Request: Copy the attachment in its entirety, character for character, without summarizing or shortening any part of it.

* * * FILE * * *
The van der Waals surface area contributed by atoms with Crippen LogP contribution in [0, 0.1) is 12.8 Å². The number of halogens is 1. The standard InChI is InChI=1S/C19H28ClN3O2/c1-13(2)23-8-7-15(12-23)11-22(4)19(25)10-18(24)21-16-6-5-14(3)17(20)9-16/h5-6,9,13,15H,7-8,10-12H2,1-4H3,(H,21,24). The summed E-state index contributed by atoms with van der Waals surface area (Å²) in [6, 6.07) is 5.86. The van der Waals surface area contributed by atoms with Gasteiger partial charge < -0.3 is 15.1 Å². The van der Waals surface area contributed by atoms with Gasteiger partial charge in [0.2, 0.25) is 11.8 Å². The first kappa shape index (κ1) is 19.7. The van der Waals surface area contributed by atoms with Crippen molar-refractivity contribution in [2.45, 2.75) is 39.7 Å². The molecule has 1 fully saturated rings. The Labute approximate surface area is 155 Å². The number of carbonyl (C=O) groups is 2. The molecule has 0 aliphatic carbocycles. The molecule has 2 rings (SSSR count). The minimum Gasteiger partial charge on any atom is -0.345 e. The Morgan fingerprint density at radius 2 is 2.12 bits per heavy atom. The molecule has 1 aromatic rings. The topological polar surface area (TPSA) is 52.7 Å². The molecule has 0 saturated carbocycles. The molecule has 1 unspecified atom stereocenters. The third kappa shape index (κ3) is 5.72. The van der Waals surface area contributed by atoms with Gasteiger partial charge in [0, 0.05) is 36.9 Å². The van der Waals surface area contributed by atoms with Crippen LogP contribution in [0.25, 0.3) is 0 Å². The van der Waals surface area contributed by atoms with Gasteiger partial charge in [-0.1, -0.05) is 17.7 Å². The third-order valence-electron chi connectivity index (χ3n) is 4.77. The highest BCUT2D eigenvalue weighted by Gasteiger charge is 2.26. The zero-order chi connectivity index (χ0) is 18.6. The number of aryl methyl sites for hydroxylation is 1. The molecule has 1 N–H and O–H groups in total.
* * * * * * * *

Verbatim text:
The van der Waals surface area contributed by atoms with Crippen LogP contribution in [0, 0.1) is 12.8 Å². The number of halogens is 1. The standard InChI is InChI=1S/C19H28ClN3O2/c1-13(2)23-8-7-15(12-23)11-22(4)19(25)10-18(24)21-16-6-5-14(3)17(20)9-16/h5-6,9,13,15H,7-8,10-12H2,1-4H3,(H,21,24). The summed E-state index contributed by atoms with van der Waals surface area (Å²) in [6, 6.07) is 5.86. The van der Waals surface area contributed by atoms with Gasteiger partial charge < -0.3 is 15.1 Å². The van der Waals surface area contributed by atoms with Gasteiger partial charge in [0.2, 0.25) is 11.8 Å². The first kappa shape index (κ1) is 19.7. The van der Waals surface area contributed by atoms with Crippen molar-refractivity contribution in [2.45, 2.75) is 39.7 Å². The molecule has 1 fully saturated rings. The Labute approximate surface area is 155 Å². The number of carbonyl (C=O) groups is 2. The molecule has 0 aliphatic carbocycles. The molecule has 2 rings (SSSR count). The minimum Gasteiger partial charge on any atom is -0.345 e. The Morgan fingerprint density at radius 2 is 2.12 bits per heavy atom. The molecule has 1 aromatic rings. The topological polar surface area (TPSA) is 52.7 Å². The molecule has 0 saturated carbocycles. The molecule has 1 unspecified atom stereocenters. The third kappa shape index (κ3) is 5.72. The van der Waals surface area contributed by atoms with Gasteiger partial charge in [0, 0.05) is 36.9 Å². The van der Waals surface area contributed by atoms with Crippen LogP contribution in [0.25, 0.3) is 0 Å². The van der Waals surface area contributed by atoms with Gasteiger partial charge in [-0.1, -0.05) is 17.7 Å². The third-order valence-electron chi connectivity index (χ3n) is 4.77. The highest BCUT2D eigenvalue weighted by Gasteiger charge is 2.26. The zero-order chi connectivity index (χ0) is 18.6. The number of aryl methyl sites for hydroxylation is 1. The molecule has 1 N–H and O–H groups in total.